Scale can make all the difference in a serious collection of figurative portraits or studies, a scale that mimics life size gives figures a type of solid monumentality that invites them into the viewer’s space. For centuries this life size figurative scale was reserved for portraits of kings, gods and mythic personages, here at Sargent’s Daughters on 179 East Broadway in New York, Jordan Casteel uses it as a tactic for humanization. In her exhibition of large scale oil paintings, most around 5 by 6 feet, titled Brothers, Casteel brings before the viewer the faces and forms of African American men, inhabiting the unique environments, really interior spaces, to which they belong. Walking through the gallery, you could see that the diverse crowd present at the opening, faced each painting as if it was an encounter with a familiar friend or new acquaintance. The textured application of paint in works like Crockett Brothers and Ashamole Brothers, renders the surfaces and interiors with an impasto that makes them tangible and felt. Within Three Lions this becomes evident as intimate scene links with figural interrelation, expression and gesture.
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Considering each piece, one must step back and meet the gaze of the figures portrayed, take the time to consider them first as individuals then as intricately linked, as family, as brothers, overall part of a community. The figures are portrayed with key objects that represent their passions and interests: the young Crockett brother dexterously grips his saxophone and the Ashamole brothers balance a basketball between them. First by intuition, then by reflection it becomes clear that Casteel is deploying crucial and timely tactics of humanization, we are allowed into these intimate spaces in order to point up a positive type of visibility that complicates black male subjective. For Casteel concerns herself directly with a contemporary post-Ferguson reality, wherein civil rights struggle is back at the fore and black males have become highly visible within media and news, reduced to being antagonists or victims. When social progress comes under fire, it is art’s job to intervene and create a space for reflection: this exhibit, these paintings, are Casteel’s intervention…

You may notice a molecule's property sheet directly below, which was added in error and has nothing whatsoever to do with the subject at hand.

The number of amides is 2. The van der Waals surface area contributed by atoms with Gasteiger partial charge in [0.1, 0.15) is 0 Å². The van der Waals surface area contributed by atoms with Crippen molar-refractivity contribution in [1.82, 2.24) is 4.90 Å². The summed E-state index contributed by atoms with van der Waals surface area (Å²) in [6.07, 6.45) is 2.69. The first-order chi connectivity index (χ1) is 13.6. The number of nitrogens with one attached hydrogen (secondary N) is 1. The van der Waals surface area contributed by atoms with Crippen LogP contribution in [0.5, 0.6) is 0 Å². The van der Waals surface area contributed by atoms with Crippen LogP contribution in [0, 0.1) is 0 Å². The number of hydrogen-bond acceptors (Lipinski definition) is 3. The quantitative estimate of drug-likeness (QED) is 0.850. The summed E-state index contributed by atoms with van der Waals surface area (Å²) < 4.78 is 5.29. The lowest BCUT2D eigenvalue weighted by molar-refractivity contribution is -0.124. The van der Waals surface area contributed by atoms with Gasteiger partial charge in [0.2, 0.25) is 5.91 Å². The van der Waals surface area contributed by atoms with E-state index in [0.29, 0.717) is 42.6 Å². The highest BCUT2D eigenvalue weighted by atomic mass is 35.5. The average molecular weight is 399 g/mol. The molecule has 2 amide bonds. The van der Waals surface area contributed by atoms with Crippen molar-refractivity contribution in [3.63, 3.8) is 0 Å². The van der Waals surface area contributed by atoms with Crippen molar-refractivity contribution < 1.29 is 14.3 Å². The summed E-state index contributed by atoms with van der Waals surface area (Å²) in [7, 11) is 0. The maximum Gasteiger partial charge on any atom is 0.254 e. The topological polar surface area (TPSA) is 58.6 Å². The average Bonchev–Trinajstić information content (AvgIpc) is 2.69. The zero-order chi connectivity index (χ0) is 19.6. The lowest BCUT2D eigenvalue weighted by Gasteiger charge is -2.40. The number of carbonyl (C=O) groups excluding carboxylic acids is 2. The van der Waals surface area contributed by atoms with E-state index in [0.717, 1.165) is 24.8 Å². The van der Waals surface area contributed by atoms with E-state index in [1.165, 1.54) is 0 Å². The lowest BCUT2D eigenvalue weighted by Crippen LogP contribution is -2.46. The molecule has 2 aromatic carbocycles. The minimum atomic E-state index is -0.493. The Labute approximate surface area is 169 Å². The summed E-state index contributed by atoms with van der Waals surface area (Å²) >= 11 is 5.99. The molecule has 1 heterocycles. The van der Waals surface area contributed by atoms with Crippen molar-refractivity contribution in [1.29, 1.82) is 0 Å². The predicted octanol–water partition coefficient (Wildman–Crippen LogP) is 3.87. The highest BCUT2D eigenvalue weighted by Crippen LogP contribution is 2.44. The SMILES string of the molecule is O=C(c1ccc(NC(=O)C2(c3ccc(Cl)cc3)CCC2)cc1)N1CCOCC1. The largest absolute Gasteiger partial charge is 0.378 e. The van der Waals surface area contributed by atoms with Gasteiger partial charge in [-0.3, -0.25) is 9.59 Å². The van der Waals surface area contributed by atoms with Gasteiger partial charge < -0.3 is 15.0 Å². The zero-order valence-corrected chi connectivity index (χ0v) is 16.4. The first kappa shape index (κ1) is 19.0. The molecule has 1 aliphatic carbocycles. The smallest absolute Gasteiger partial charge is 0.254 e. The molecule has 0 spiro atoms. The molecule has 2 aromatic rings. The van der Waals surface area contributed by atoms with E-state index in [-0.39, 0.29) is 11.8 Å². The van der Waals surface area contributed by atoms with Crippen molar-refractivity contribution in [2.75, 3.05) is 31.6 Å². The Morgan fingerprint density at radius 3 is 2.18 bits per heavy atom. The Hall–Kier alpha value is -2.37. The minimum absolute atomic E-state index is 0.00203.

A most necessary one.